Latest Carbon nanotube Stories
Carbon nanotubes and graphene consist of just a couple of layers of carbon atoms, but they are lighter than aluminium, stronger than steel and can bend like spring-coils.
Wake Forest Baptist Medical Center researchers have again proven that injecting multiwalled carbon nanotubes (MWCNTs) into tumors and heating them with a quick, 30-second laser treatment can kill them.
Scientists are reporting development of a new form of buckypaper, which eliminates a major drawback of these sheets of carbon nanotubes — 50,000 times thinner than a human hair, 10 times lighter than steel, but up to 250 times stronger — with potential uses ranging from body armor to next-generation batteries.
Think of it as cooking with carbon spaghetti: A Kansas State University researcher is developing new ways to create and work with carbon nanotubes -- ultrasmall tubes that look like pieces of spaghetti or string.
A painstaking study by Rice University has brought a wealth of new information about single-walled carbon nanotubes through analysis of their fluorescence.
Researchers at Rice University are using carbon nanotubes as the critical component of a robust terahertz polarizer that could accelerate the development of new security and communication devices, sensors and non-invasive medical imaging systems as well as fundamental studies of low-dimensional condensed matter systems.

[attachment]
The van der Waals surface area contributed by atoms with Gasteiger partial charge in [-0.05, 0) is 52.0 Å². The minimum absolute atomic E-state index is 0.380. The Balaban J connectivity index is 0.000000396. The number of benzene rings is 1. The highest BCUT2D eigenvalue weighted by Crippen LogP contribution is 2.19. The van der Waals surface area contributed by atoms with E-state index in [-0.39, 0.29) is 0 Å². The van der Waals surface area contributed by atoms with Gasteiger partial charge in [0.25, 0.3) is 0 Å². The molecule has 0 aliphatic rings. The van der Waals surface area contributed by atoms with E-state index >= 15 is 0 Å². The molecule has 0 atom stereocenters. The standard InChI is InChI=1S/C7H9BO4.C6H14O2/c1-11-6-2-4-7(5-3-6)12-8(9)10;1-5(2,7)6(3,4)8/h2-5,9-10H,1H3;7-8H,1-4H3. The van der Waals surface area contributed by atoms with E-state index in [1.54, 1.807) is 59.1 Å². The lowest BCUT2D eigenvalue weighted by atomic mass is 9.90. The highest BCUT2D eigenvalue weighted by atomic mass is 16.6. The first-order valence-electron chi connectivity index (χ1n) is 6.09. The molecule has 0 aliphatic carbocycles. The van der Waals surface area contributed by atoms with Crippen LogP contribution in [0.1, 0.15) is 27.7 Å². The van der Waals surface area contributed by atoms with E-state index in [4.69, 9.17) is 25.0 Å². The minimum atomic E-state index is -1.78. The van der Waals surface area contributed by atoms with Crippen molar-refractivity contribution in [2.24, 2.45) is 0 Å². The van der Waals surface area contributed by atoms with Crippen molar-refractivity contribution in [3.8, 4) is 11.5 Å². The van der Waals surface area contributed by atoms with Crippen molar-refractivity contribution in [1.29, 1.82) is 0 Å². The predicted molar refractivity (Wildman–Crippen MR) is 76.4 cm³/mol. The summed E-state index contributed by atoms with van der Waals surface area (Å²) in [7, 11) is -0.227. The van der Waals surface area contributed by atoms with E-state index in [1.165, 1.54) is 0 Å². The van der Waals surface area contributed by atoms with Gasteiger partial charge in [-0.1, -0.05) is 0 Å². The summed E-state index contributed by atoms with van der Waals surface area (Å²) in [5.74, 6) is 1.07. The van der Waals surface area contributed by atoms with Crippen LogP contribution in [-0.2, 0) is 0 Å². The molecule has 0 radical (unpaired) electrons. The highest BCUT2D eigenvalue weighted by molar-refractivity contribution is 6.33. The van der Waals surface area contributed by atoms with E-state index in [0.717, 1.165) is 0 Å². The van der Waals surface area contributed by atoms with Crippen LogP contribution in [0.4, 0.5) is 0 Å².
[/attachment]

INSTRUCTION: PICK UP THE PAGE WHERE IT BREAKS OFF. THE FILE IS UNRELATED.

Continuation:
The National Research Council said researchers will need to drum up an additional $24 million a year to study the potential health hazards of nanotechnology.
Researchers from North Carolina State University have developed a new method for creating elastic conductors made of carbon nanotubes, which will contribute to large-scale production of the material for use in a new generation of elastic electronic devices.
The Air Force Office of Scientific Research (AFOSR), along with other funding agencies, helped a Rice University research team make graphene suitable for a variety of organic chemistry applications—especially the promise of advanced chemical sensors, nanoscale electronic circuits and metamaterials.
Scientists from the University of Illinois at Urbana-Champaign and the company Dioxide Materials have demonstrated that randomly stacked graphene flakes can make an effective chemical sensor.
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